A response to an open letter to Paul Kagame

I read with interest the article by Bwesigye bwa Mwesigire and while it seemed more like a poetic monologue, I was fascinated by the reasoning.

I read with interest the article by Bwesigye bwa Mwesigire and while it seemed more like a poetic monologue, I was fascinated by the reasoning. In Rwanda, we are quite used to having people tell us what is best for us – it’s been the case for 20 years – but I am always irked when it comes from fellow Africans.

The discussion about constitution changes in Rwanda is an external debate and, in my opinion, one that focuses on the person of President Paul Kagame more than the choice of Rwandans – as if we have no agency.

Let me explain.

I have been traveling across Africa and I am always asked the question, after praise for President Kagame’s leadership and results oriented governance, “Will he run again?” But before I answer I always ask, “If all things remained equal, and there was no issue of term limits, would you not re-elect a leader who has delivered on his promises?” And the answer usually is, “Yeah yeah, I would vote for him, in fact give him to us.”

Twenty years ago, none of us would have dreamed that we would be where we are. The results in Rwanda are a collective effort driven by servant leadership that has re-shaped the way we think about ourselves. Rwandans are the very definition of ‘yes we can’ so of course we love our President.

‘Yes, yes, but what about 2017?’ you ask. My response is that the bottom line is about choice. If you are following discourse in the media, you would think there is a war going on. I know that many of those who are stirring the pot have personal interests – or more precisely deep foreign pockets – but the discussion has become short sighted and I’m sad to say that other Rwandans have fallen prey to this.

There is a growing discourse that says Rwanda isn’t really a miracle, it’s all propaganda and this latest third term discussion works within this logic. The wider goal, in my opinion, is to crush what Rwanda stands for – an African government that is working, and specifically, a leader who won’t bow down to the demand of the West. Imagine if that spreads across Africa – particularly Francophone Africa – and leaders start demanding that raw materials be processed in Africa with added value profits staying on the continent. What a wonder!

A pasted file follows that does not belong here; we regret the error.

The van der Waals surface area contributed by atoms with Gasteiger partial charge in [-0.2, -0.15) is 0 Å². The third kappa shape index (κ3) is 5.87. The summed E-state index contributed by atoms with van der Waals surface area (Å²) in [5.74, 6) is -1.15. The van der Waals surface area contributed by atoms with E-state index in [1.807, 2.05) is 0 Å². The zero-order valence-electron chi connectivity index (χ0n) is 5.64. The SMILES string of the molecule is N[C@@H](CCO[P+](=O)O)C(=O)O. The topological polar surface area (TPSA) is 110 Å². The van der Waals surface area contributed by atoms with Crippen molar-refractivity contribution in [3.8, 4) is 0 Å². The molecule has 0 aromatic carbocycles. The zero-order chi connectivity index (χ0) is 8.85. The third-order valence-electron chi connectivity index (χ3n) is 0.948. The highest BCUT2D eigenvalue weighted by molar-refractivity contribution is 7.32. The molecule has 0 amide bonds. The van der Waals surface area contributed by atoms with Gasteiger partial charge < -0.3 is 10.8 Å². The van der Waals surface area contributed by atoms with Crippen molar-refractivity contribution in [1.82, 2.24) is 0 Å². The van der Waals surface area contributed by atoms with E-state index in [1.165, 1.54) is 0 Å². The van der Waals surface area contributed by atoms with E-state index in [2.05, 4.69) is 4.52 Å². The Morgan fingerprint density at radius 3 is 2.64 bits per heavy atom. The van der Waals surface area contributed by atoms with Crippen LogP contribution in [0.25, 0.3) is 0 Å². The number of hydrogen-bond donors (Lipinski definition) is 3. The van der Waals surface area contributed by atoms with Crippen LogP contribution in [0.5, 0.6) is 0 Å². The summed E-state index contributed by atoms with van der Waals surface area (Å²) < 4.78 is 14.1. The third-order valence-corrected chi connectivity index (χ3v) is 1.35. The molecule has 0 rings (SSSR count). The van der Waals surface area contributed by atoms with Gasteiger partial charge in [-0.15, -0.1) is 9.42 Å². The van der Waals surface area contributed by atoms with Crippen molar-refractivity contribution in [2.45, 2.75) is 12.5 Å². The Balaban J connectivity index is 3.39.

Rwanda’s reality is unique. For every decision that has directly benefited Rwandans, someone has preached doom. “Don’t spend money on universal healthcare… you can’t ban plastic bags…focus on primary education, you don’t need to invest in STEM education…” And you know what, President Kagame has always said, “Rwandans and their benefit, present and future, is more important than world opinion.” That is why we re-elected him in 2010.

His leadership has sparked a generation of young cadres who understand that Rwanda is more than their piece of cake. President Kagame has caused us to always ask, ‘Can I do something?’, even at the price of sleep, personal glory and gain. He leads by example.

Shall we change the constitution? Well, last time I checked, we can. The world may drown out our voices but it is our vote that counts. The discussion should not be driven by fear and doomsday prophecies. Rwanda faces very real security risks and we are aware of the many challenges we have in infrastructure and energy, growing the private sector, education and skills, specifically in STEM to name a few. One challenge we don’t have is a president.

So if term limits were removed, we would not be having this discussion. Do we have good leaders in Rwanda? We sure do. Good enough to run against President Kagame? Yes. It just so happens that President Kagame’s record is miles ahead of anyone else and he has the most precious of capital: Trust.

So let me leave you with two words: choice and delivery. Rwandans have the choice to make changes to our founding document like every other country in the world. Second, leadership is about delivery. If any leader in Africa, US or Europe had the track record of President Kagame, people would be saying anything less than re-election was robbery.

People may not like our democracy – consensus-based, people-centred, and results-oriented – but it has delivered for us in ways no external prescriptions ever given to us, did. Let’s drop the toxic self-serving doomsday predictions – if this is about the people, the people will decide. Rwanda is ours after all!

This article was first published by This is Africa (TIA) www.thisisafrica.me